The Yellow Wallpaper Symbolism

731 Words3 Pages
“The Yellow Wallpaper” analysis The Yellow Wallpaper is a short fiction story published in 1892 by Charlotte Perkins Gilman. Gilman was a noted writer, lecturer, and theorist who fought for women’s rights and women’s suffrage in the early 1900s. Gilman married artist Charles Stetson in 1884. During her marriage to Stetson, Gilman experienced severe depression after having their daughter and underwent a series of odd treatments for it. This is believed to have inspired her best-known short story "The Yellow Wall-Paper". The story is from the point of view of a woman 's multiple secret journal entries & who’s name is not directly specified in the text but may possibly be Jane. She is a newly married young woman who has also recently become a…show more content…
As a part of her treatment John & her brother (who is also a physician) advise her not to use her imagination in any way & rest, so her secret journal entries are the only kind of mental stimulus she has. As the story unfolds the narrator 's mind begins to run wild. She becomes fixated on the yellow wallpaper that is in the old nursery room where she & John sleep. It reaches a point where she imagines a woman is trapped behind this stained horrid wallpaper. Although the exact symbolic representation is arguable, the yellow patterned wallpaper seems to symbolize the role women have in society at this time, because of its focus on gender division & the significant time period it was written in where women 's rights was still a major issue . It represents oppressed women who are silenced behind this “ugly pattern” that society has deemed acceptable but in reality makes no sense much like the…show more content…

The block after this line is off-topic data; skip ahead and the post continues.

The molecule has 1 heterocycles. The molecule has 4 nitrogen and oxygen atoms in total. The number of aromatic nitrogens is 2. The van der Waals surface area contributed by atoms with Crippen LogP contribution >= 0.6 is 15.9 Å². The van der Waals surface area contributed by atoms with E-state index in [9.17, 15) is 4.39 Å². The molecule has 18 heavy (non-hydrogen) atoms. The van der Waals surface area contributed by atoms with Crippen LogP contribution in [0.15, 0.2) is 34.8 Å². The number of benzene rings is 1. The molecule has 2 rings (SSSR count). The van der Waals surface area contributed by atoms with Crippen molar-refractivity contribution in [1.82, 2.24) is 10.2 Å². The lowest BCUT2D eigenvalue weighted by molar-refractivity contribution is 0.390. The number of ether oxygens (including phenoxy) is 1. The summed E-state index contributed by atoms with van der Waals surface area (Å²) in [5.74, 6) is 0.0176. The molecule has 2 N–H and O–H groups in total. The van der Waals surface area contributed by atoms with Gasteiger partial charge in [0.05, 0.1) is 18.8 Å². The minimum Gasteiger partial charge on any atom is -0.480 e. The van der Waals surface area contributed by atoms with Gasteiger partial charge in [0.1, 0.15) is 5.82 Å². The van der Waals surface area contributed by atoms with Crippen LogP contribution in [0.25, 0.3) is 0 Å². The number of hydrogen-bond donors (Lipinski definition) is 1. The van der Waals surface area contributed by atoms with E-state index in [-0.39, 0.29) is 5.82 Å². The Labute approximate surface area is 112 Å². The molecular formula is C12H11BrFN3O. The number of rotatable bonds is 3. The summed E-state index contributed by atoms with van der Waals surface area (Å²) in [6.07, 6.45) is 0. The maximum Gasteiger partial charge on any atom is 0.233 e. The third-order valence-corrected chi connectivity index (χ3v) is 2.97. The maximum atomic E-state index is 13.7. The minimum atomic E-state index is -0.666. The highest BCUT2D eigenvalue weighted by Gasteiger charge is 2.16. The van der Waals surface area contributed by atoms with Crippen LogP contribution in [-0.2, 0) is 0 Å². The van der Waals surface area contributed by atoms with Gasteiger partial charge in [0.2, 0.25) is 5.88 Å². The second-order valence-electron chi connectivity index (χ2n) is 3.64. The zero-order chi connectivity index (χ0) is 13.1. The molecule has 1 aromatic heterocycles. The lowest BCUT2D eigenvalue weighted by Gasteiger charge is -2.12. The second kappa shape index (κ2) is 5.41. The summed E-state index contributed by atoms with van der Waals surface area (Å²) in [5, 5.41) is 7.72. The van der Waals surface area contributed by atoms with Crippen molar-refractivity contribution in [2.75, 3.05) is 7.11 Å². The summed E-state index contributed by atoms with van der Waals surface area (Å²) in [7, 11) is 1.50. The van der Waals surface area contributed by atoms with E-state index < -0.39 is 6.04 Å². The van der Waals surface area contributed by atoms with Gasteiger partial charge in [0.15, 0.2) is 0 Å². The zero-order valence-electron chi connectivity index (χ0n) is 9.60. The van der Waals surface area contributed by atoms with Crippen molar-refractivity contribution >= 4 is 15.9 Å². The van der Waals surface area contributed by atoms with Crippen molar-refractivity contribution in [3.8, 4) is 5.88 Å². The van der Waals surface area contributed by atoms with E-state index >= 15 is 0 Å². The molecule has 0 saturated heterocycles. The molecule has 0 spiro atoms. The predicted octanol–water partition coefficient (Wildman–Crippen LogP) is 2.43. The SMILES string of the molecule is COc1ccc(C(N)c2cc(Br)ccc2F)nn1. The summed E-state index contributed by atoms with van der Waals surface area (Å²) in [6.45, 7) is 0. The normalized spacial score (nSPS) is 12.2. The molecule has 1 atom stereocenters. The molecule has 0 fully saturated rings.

Assuming that husbands and/or male doctors truly had womens best intentions in mind, in the end it often depicted them as mentally fragile creatures that cannot handle anything more than cooking, cleaning, being a mother & wife . Jennie, John’s sister serves as a representation to what women were expected to be during this time and what Jane did not want to be. Jennie takes care of the house & takes on the wifely duties along with Mary (who is only mentioned once) the nursemaid that tends to the baby. They also have absolutely no lines of their own in the story & Gilman likely did this on purpose. They both simply do their jobs & do as they are told without any interference to John whatsoever. In the story John has proven to genuinely love & care for his wife but it seems as if his word and opinion overshadow that of Jane’s time & time again. After being diagnosed with “temporary nervousness” by her husband Jane goes on to state the following, “Personally, i disagree with their ideas” “Personally, i believe that congenial work, with excitement and change, would do me good” “But what is one to do?” (pg 1-2). Although Jane believes being active would improve her condition, John 's “status” over rules her opinion. The “But what is one to do” is not specifically referring to Jane but more so to all women in this era. What else can they do
Open Document